BAMS student becoming an accomplished horseback rider
When Delaney Badger is horseback riding, nothing else matters. It’s her happy place, the Bellefonte Area Middle School eighth-grade student said. And it’s even more fun when she’s riding an American Paint Horse named Dewey.
Delaney said she got into the sport, also known as western equestrian, at age 9 when she simply told her parents she was interested in it.
“All I wanted to do was horseback riding, so I told my parents that’s what I wanted for my birthday,” she said. “They got me lessons, and I’ve been riding ever since.”
Now, 13, Delaney is establishing herself as an accomplished rider, traveling around the country at competitions called “shows.” The purpose of calling it a “show,” Delaney said, is because the intent is for the rider to show the judges how he or she can successfully control a horse around an arena, with a horse the rider may not know and has no more than five minutes to get acquainted with. One of her latest shows came in June in Fort Worth, Texas for the Interscholastic Equestrian Association Western National Finals where she placed third in the Future Beginner Horsemanship walk-jog-lope class.
“We go all over – Pennsylvania and Ohio – we went to Texas for nationals in 2021 and nationals will be in Harrisburg in 2022,” she said. “I was also at a show in Ohio (in October) and another (this) month.”
However, Delaney is recovering from a broken collarbone from an incident in soccer. Nonetheless, it’s not stopping her from continuing to learn about the sport, even if riding is off limits for the time being.
“You can always watch and take it in,” she said.
Delaney is a member of the Grier School’s IEA Western Equestrian team that allows her to be a part of the sport, but without attending the college-preparatory boarding school in Warriors Mark Township, Huntingdon County. She’s been a part of the program for three years, and trains at Eagle Valley Equestrian Center in Wingate, working with coach Chris McElyea, who also coaches the western equestrian team at Penn State.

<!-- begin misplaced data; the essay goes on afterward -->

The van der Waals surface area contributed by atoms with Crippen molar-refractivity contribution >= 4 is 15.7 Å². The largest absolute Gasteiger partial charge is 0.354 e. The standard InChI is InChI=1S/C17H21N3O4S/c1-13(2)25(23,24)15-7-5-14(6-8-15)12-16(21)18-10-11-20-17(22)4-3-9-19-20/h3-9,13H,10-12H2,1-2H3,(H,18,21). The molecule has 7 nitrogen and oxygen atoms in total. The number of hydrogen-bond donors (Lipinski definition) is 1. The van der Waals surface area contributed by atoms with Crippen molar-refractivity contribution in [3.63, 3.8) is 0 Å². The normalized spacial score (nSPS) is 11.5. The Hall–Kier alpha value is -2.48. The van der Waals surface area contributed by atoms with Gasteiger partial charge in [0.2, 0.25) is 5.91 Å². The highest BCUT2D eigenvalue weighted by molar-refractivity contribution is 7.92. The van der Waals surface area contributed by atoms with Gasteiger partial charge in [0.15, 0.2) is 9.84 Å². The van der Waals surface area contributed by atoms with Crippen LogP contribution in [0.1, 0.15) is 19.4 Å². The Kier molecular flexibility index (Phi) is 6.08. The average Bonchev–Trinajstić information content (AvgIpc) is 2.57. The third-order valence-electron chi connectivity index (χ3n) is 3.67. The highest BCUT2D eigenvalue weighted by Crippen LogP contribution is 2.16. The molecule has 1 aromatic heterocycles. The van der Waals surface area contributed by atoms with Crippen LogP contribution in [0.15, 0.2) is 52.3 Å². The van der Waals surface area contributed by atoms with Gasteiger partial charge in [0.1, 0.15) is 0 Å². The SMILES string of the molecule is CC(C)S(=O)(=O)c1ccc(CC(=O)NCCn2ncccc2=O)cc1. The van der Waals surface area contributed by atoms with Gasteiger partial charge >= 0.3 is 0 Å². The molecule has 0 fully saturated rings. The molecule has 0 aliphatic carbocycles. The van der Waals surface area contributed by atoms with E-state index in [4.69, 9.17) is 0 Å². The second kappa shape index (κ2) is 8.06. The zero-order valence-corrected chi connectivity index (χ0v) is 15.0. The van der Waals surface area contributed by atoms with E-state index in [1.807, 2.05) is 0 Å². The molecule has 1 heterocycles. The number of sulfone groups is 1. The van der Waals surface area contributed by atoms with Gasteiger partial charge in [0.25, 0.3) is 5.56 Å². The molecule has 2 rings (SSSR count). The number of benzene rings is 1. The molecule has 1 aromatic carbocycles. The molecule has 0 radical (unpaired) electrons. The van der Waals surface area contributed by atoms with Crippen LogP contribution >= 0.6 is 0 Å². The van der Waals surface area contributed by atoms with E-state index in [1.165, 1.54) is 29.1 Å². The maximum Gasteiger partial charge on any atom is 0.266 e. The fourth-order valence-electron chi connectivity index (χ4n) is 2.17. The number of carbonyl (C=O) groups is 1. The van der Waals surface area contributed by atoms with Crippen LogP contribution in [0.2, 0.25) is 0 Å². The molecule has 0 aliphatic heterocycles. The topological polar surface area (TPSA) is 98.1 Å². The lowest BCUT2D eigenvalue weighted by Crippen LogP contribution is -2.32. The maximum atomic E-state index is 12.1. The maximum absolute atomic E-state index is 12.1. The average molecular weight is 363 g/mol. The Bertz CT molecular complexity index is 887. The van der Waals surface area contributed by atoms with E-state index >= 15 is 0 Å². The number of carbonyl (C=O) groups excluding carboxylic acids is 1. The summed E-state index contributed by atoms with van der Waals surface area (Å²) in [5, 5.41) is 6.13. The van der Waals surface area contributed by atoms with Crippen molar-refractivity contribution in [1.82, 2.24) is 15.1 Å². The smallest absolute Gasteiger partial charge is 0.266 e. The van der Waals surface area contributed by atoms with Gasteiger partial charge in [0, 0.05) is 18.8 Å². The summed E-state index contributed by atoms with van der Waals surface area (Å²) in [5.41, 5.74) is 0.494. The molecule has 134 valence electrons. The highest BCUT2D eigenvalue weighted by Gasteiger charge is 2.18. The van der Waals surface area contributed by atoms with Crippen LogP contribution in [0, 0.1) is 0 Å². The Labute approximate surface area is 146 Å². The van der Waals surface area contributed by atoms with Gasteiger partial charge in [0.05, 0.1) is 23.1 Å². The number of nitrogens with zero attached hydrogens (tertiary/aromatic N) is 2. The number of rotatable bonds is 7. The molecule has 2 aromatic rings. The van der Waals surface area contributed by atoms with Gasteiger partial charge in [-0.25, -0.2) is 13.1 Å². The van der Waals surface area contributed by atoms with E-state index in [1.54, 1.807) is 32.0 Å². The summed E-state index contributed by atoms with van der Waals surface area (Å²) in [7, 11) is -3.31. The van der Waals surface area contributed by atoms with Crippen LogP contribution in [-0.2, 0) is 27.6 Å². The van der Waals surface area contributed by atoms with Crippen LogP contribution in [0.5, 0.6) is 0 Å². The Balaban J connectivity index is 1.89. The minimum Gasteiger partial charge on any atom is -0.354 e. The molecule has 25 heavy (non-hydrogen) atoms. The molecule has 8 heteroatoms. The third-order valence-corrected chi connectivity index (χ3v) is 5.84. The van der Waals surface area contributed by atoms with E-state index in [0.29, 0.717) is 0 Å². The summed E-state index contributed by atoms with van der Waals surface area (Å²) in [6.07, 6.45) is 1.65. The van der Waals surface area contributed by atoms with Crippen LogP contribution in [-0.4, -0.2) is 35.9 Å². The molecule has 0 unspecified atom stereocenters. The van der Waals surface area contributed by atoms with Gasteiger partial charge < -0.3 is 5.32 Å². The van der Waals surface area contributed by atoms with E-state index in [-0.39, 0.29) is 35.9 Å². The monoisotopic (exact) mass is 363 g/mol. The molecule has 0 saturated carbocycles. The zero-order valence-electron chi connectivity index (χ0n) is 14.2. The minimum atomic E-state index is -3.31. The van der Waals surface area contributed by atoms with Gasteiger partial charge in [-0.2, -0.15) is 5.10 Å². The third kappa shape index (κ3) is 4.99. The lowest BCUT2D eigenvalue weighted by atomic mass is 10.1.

There, Delaney is able to ride a variety of horses during practice – including her favorite, Dewey. While Delaney doesn’t have the chance to compete on the horses from Eagle Valley Equestrian Center, she uses her skills working with the horses there to better familiarize herself with a new one at each show. IEA uses a draw system to determine the horse the rider will compete on. More times than not, that horse is not known to the rider.
“That’s the whole point – to show what you can do with a horse you don’t know,” she said.
Working toward a goal to achieve the highest level of riding is something Delaney added that she hopes to eventually accomplish. She’s currently in the future novice horsemanship class, which is rail work – walk, jog, lope and possibly a pattern. She also added the future novice ranch riding class for the 2021-22 shows, which is a new class added by IEA this season.
And for those new to the sport, Delaney suggests getting lessons and learning by watching others. That, she said, helps building “confidence” when riding. When not riding, Delaney is involved in many school activities including Ski Club and Snow Sports, soccer, student council, and track and field.
*By Brit Milazzo, public relations director, BASD. Information also provided by Resa Badger.